The relationship between tattoos and travel has been on my mind for quite some time. Do people tend to get body art while on vacation because they’re actually embracing the moment, feel out of character and able to do anything they want, or because they’ve had a few too many margaritas?
I get it; I have a tendency toward impulsiveness. But I’ve also always worried about regret. I think I even had a nightmare once where I’d tattooed “Thug Life” across my stomach in a drunken stupor. (Tupac either would’ve been proud or laughed his ass off at how far from a thug I am.)
My first tattoo was a semi-coiled snake on my left hip that I had spent over three years researching and drawing. I got it about a week after turning 18 — when my abs were still solidly defined and hadn’t known the perils of being a whiskey girl. This was the only tattoo I ever got while I wasn’t traveling, and to this day it represents so much of who I used to be — so innocent, so inexperienced in life, like a baby snake alone in fields of grass yet
My second tattoo best embodies that whimsical desire to permanently mark oneself while on foreign soil. I was 23-years old, and had been living in Buenos Aires and backpacking throughout South America the previous eight months. It was my last week in Argentina and I’d been wanting to get a tattoo that represented my time in the southern hemisphere. One of the guys who lived in our residencia was only 18 and already had sleeves covering both his arms. My Ecuadorian roommate had stated that she would never get a tattoo, but if she did, it would just be a dot to represent the vastness and nothingness of this world. I told her, “If you get a tattoo, I’ll get one, too.” This was the second to the last night of my stay in Buenos Aires. She agreed, and the whole night I racked my brain on how to put all of my experiences into one little tattoo.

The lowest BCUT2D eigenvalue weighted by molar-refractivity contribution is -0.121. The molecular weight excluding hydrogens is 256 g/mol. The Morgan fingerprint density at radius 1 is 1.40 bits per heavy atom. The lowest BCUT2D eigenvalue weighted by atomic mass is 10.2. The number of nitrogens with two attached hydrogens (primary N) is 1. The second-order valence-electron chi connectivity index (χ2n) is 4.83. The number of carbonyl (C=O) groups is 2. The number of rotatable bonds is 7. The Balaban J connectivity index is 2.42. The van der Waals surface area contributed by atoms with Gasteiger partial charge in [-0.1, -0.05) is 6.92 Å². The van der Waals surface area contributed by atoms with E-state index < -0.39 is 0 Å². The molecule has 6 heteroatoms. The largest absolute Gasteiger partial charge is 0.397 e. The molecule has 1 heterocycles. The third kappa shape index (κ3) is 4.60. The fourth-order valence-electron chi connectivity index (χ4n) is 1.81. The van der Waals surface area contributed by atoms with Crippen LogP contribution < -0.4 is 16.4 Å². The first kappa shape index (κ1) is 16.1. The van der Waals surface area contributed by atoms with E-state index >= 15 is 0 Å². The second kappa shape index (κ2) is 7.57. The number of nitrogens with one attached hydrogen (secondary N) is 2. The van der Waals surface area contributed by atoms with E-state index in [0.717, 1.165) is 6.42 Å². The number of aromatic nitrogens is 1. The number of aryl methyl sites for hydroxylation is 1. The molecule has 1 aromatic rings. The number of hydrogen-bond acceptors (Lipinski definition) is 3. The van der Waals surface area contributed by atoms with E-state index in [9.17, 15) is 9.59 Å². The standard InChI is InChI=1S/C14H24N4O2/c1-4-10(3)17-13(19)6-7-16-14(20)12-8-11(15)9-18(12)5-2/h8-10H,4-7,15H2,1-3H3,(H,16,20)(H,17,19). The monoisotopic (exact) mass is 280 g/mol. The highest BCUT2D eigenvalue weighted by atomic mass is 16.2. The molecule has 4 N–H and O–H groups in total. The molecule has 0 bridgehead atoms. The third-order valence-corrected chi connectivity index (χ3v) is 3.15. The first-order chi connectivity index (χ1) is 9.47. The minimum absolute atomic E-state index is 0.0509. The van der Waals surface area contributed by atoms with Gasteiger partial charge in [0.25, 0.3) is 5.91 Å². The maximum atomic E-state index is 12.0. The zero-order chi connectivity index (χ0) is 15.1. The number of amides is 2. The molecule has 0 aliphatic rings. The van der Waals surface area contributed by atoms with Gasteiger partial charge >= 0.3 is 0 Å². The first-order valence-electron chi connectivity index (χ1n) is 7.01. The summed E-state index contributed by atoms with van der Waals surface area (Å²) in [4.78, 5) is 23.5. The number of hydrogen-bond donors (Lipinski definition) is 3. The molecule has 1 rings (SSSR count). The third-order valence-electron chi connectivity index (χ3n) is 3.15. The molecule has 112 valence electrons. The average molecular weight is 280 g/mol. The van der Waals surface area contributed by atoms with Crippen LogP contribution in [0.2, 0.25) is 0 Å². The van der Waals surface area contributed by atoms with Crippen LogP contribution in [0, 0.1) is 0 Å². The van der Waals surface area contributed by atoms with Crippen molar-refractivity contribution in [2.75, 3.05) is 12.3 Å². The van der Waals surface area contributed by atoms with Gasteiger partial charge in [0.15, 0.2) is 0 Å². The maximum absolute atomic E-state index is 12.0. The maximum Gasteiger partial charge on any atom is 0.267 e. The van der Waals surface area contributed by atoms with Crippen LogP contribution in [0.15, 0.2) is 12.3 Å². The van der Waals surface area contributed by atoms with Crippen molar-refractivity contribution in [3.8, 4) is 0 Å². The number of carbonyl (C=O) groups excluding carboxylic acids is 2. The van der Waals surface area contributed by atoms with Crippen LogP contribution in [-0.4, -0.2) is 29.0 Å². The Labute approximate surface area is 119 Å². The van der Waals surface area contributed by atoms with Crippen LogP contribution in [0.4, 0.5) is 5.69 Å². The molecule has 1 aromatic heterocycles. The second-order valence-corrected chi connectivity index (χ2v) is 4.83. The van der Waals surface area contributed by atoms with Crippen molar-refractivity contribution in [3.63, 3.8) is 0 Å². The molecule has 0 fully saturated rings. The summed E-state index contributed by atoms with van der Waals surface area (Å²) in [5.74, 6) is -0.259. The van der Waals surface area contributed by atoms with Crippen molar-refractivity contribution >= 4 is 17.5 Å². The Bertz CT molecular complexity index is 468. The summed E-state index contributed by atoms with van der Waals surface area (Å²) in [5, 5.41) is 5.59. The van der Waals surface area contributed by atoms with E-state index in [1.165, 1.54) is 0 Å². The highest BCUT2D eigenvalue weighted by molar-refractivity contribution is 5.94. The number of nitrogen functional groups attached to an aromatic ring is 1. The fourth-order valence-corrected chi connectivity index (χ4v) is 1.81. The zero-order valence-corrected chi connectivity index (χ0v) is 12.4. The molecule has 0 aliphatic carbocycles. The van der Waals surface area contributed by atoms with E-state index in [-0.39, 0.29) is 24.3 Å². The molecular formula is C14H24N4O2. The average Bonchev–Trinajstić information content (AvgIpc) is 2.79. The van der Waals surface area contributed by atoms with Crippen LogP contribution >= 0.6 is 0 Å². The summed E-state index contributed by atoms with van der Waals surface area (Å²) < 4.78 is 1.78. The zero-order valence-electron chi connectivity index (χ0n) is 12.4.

Much of the Incan and indigenous cultures in South America believed in the power of four — a perfectly balanced number representative of the cardinal points, elements, sacred animals, and so on. In a haste, I decided to draw a square within a square — a symbol of strength and solidity- and fill in the middle square with purple. This would represent the third eye chakra, allowing me to see clearly and envision life as it should unfold as I returned to the United States. Sounds cool, right? I love what the tattoo stands for, but aesthetically…
I didn’t get another tattoo for another nine or so years. Oh, I definitely thought about it and researched designs and tattoo studios. Maybe I was traumatized by my $8 tattoo that quite a few people teased me about being a permanent club stamp. Instead, I played around with different hair colors — blue, red, pink, orange, maroon, and so on — and a slew of different piercings.
While I had been traveling throughout that nine-year period, I simply decided to abstain from any more ink. And then, I found myself in a situation that I’d never expected myself to be in, something that would make me see permanency and the concept of “forever” in a new light. A serious relationship ended, and I awoke, realizing that nothing was for certain, and that I would not have to die stuck in my hometown after all (a great fear of mine). Soon after, I was on the road with one of my best friends headed north from San Jose, California (my hometown). I had always wanted to explore the northern West Coast, but up until then, I had always driven up and down the lengths of California.
The main purpose of the trip was to explore Portland to see if it was right for me as a new home base, but we also went to Seattle and Vancouver, BC, Canada. One day, my friend and I were walking around SE Hawthorne, exploring the cute, quirky, Haight-Ashbury-ish feel of the neighborhood. We had been talking tattoos on the whole drive up. We had just eaten brunch at Bread and Ink Cafe and after a couple of blocks I looked up to the left and noticed a Victorian-style building. One the main door, there was a sign that read “Martian Arts Tattoos.” The name intrigued me, and my friend agreed to go in.